Saturday, January 26, 2008

First Reconciliation

On Wednesday, the whole second grade class received the sacrament of Reconciliation for the first time. It was a nice evening for the children, their parents, and the teachers, principal, and priests. No siblings were there, so the parents could focus on their second grader.

Big Girl was in a mood when we were getting ready to go. She was not happy about her wardrobe and wanted a fancier option. This was an enormous fit. The Hubby and I figured she was nervous about her one-on-one time with the priest. I finally got her to get dressed by letting her wear my necklace. (I had asked her what jewelry she wanted Mommy to wear, and she requested purple since it is the color of Reconciliation. I have a set of purple flower necklace and earrings from W's wedding, so I decided on that. During her fit, I offered to let her wear my special purple flower necklace and she was very happy about that idea and agreed to get dressed.) The Hubby and I both thought she looked fantastic, and she got unsolicited compliments from some of the other parents as well.

It was RAINING so we put Big Girl in tennis shoes and carried her black satin shoes in a bag. We put on our coats and got our umbrellas and waded over to church.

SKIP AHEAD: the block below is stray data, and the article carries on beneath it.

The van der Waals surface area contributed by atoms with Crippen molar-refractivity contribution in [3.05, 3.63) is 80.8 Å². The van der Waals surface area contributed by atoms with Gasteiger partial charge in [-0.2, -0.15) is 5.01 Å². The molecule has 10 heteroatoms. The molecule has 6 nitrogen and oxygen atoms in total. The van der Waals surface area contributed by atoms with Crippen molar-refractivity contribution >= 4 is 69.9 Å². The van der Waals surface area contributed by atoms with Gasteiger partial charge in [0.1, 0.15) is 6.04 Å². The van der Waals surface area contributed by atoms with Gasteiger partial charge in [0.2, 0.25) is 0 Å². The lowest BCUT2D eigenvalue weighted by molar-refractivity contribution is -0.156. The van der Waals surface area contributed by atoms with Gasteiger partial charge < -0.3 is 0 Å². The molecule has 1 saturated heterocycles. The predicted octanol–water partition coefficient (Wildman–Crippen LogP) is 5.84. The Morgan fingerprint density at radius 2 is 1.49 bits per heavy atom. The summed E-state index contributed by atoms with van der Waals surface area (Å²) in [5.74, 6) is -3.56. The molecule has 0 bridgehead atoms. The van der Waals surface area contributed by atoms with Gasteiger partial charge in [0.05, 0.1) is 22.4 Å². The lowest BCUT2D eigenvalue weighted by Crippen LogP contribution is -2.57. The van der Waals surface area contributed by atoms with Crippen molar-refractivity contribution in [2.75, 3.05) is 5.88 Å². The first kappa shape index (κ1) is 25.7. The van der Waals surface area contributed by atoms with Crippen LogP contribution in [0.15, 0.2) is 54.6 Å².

It was a nice ceremony the children had prepared, and the Monsignor discussed the lost sheep with the children. Our assigned pew was front and center, and Big Girl raised her hand to enthusiastically answer Monsignor's questions. The Hubby and I were a little surprised about that...

When it was time for the confessions, the three priests each took a seat spread apart on the altar from one another. One by one, the children came up and sat with one of the priests. The parents waited at the bottom of the altar stairs. Big Girl was one of the first, and was directed to Monsignor. We couldn't hear their conversation, (we didn't know what she was planning to say, but she did figure it out ahead of time) but I could see Monsignor's understanding face looking at my daughter. After each child was done with the priest, he or she brought her candle (made by their Big Buddies in 5th grade) to the teachers to light and leave on the altar.

When we got back to our pew, Big Girl said she had been nervous about talking to the priest, and didn't look him in the eyes, but looked at his stole the whole time instead. But she also said she felt "renewed" from her talk.

We had to walk across the street in the downpour (switching Big Girl's shoes again) for the reception, put on for us by the 3rd grade parents. The children had made placemats for themselves and had assigned seats for their ice cream and cookies. The P family had seen us battling the elements and offered us a ride home, which we accepted!

She is just in that stage where she sometimes seems grown-up but still acts little too. We are privileged and happy to be making this journey with her.

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